After rooting your Samsung Galaxy S5, you will need a root management app that organizes the root access granting process. The most powerful, user friendly and easiest app of these apps is SuperUser. The app is responsible of giving you the control over apps that require root access. It prompts you whenever an app tries to access root files, and asks you whether to grant the app this permission or to deny it from gaining the access. It works as a doorman; no one gets in my root unless I am told first and agree.
Is it safe?
Well, it is as safe as it can get. The app literally works as a guard; no root access is given to any app without your permission. You can also deny the root access to any app, even if you have granted it to it before. SuperUser is your net when you walk on the ropes, rooting is somehow dangerous due to all malicious apps out there, so if any app got installed with a bundle or something and it ties to gain root access, SuperUser will alert you that a certain app is trying to access root. Then it is up to you to do it or not.
How it works?
When you learn how to root S5, almost every rooting method installs the SuperUser app by default. Without it; there will be no way for you to control which app gets the root access. SuperUser is like the su in Linux operating systems, as android OS is based on Linux kernel. The su –stands for super user-, is the account or the privilege that the administrator use to access the core files of the OS. On android, it consists of 2 parts; the SuperUser apk file and the su binary. The SuperUser apk file is installed on your Galaxy S5 like any other app, and it gives you the ability to have a friendly interface to manage your root apps. Use the SuperUser app to grand or deny root access to whatever app you want, also you’ll find a log section to track apps’ su usage. The su binary is what apps itself use whenever they need SuperUser permissions. The su binary then checks with the SuperUser app’s database, to see if you have already granted the root access to the app. If you haven’t, then it prompts the SuperUser app to display a message on behalf of the root app to ask for the permission.
Why would I need it?
As we mentioned, you need the SuperUser to grant root access to the apps that need to go deep into the core files to operate. But the question is, if my phone is already rooted and any app can get the root access whenever it wants; why would I want to bother knowing? Actually it is a good question, sometimes apps get installed by mistake or as a bundle with other apps. Some of these apps may be malicious or malware or even a virus, it can use your information or hack into whatever account you are using on your phone; including finances of course. Here is what SuperUser is all about; just letting you know that a certain app needs root access. If you have installed the app yourself then no problem, grant the access no questions asked. If you haven’t installed the app and you know nothing about it, then you are indirectly alerted and you can uninstall it.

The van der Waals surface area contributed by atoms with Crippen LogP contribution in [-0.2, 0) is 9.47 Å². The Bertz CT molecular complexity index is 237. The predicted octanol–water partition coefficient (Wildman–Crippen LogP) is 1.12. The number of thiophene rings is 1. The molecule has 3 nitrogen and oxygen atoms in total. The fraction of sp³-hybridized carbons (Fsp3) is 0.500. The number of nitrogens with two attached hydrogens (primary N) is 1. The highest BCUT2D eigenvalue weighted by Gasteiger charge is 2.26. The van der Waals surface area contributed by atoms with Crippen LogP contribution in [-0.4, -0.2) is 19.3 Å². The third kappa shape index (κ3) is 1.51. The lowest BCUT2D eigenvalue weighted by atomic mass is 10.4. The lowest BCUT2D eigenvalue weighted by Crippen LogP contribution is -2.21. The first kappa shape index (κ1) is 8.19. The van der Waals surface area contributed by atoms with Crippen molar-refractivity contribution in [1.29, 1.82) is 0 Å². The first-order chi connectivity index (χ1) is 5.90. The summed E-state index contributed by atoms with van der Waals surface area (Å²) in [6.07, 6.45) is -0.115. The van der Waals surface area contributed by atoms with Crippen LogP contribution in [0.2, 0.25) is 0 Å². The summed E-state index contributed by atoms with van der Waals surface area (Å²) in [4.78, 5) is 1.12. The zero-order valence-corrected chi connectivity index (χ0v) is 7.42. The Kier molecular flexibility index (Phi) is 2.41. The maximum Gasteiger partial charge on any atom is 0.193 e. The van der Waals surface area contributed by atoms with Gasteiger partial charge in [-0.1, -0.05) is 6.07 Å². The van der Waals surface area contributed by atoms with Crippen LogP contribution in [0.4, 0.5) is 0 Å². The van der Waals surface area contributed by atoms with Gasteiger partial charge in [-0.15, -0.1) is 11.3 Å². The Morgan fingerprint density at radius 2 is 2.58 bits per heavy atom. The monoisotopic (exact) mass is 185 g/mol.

What apps would need root access?
Now to the fun part, knowing which apps need your root access is just another way to learn how to root Samsung Galaxy S5. Whenever an app asks for root access, it uses it to be able to reach system’s core files or to control any hardware of your device. For example, some battery saver apps ask for root access so they can reduce the clock speed of your device’s processor when the screen is off. Non-rooted devices can’t give such permission to the app, affecting your ability to save more juice. Another example is backup apps, without root access; the app can only backup the apk file of your application. What if you want to backup the data as well?? If this app is a game, then you don’t want to lose your progress when you transfer the application to another device. You can do this if your device is rooted and of course have the SuperUser installed.
To make a long story short, rooting Galaxy S5 and having SuperUser are inseparable. To survive having root access with minimal risk and problems; make sure to have SuperUser on the device.